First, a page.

Ultimatum: Afghanistan Gives U.S. Special Forces 2 Weeks to Leave Key Province

U.S. President Barack Obama (R) and Afghan President Hamid Karzai speak to the media during a joint news conference in the East Room of the White House January 11, 2013 in Washington, DC. (Photo: Getty Images)

(TheBlaze/AP) — Afghanistan’s president ordered all U.S. special forces to leave a strategically important eastern province within two weeks because of allegations that they, and Afghans working with them, are torturing and abusing other Afghans.

“After a thorough discussion, it became clear that armed individuals named as US special force stationed in Wardak province engage in harassing, annoying, torturing and even murdering innocent people,” a statement released by the office of President Hamid Karzai reads.  “A recent example in the province is an incident in which nine people were disappeared in an operation by this suspicious force and in a separate incident a student was taken away at night from his home, whose tortured body with throat cut was found two days later under a bridge.”

They do, however, note that “Americans reject having conducted any such operation and any involvement of their special force.”

The decision Sunday seems to have surprised the coalition and U.S. Forces Afghanistan, a separate command.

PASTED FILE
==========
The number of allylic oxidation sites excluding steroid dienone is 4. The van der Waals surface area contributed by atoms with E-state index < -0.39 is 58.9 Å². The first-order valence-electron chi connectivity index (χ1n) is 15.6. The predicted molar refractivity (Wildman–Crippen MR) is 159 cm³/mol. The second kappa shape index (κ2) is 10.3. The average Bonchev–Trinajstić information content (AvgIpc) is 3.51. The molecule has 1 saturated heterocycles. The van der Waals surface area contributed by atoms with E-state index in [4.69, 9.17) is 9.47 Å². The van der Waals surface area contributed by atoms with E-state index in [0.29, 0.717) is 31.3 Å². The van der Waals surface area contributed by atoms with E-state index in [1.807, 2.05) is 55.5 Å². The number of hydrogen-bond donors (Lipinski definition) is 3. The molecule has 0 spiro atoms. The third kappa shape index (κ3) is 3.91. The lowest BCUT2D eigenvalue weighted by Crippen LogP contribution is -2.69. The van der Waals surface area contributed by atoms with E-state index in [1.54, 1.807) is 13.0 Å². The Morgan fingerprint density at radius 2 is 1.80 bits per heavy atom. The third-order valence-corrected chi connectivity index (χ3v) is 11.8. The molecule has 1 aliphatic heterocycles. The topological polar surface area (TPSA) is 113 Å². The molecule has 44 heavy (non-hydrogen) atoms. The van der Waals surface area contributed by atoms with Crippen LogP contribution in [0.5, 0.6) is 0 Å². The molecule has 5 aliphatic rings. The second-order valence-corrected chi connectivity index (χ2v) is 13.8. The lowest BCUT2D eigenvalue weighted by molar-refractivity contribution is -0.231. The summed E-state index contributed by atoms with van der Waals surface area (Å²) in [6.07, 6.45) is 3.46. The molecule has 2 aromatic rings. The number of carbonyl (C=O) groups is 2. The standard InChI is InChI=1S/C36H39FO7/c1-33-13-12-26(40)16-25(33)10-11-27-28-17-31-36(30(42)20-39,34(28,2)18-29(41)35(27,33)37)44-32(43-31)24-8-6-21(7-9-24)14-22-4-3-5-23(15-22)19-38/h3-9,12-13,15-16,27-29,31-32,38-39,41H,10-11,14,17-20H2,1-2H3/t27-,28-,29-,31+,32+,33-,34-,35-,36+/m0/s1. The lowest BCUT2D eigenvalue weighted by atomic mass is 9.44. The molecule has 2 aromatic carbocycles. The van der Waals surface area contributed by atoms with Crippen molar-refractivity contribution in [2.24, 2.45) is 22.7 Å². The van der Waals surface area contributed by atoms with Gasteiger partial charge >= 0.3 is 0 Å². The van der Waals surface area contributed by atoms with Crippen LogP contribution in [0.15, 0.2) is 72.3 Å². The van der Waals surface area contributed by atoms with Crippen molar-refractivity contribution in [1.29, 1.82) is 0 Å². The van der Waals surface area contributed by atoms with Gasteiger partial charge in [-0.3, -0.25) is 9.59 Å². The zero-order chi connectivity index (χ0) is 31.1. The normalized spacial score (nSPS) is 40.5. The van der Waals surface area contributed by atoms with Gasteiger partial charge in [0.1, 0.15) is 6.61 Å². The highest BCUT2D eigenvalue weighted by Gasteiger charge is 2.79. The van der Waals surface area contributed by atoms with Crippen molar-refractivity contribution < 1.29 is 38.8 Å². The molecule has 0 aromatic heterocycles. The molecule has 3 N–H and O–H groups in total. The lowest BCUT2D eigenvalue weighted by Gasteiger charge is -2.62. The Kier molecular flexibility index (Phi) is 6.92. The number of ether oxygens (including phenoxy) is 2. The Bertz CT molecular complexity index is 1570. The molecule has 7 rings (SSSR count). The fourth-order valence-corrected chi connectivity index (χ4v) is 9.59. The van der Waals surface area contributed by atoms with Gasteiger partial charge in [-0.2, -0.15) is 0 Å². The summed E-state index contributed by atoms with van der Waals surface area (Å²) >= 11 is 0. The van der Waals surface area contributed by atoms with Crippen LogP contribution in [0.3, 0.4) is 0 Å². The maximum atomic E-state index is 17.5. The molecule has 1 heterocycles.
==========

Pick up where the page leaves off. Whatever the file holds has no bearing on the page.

“We take all allegations of misconduct seriously and go to great lengths to determine the facts surrounding them,” the U.S. forces said in a statement.

A series of attacks in eastern Afghanistan on Sunday showed that insurgents remain on the offensive even as U.S. and other international forces prepare to end their combat mission by the end of 2014.  Though the restive province near Kabul is viewed as a gateway to the capital and has been the focus of counterinsurgency efforts in recent years, presidential spokesman Aimal Faizi said all special forces operations are to cease immediately.

Afghan forces have taken the lead in many special operations in the area in recent years, especially so-called night raids.

“Those Afghans in these armed groups who are working with the U.S. special forces, the defense minister asked for an explanation of who they are,” Faizi added. “Those individuals should be handed over to the Afghan side so that we can further investigate.”

Ceasing all such operations could have a negative impact on the coalition’s campaign to go after Taliban leaders and commanders, who are usually the target of such operations.

Moreover, the announcement comes roughly a week after Karzai issued a presidential declaration banning all Afghan security forces from using NATO air strikes in residential areas.  The move sparked concern about Afghanistan’s ability to hold the line when they take full responsibility.

The U.S. statement said only that the announcement was “an important issue that we intend to fully discuss with our Afghan counterparts. But until we have had a chance to speak with senior Government of the Islamic Republic of Afghanistan officials about this issue, we are not in a position to comment further.”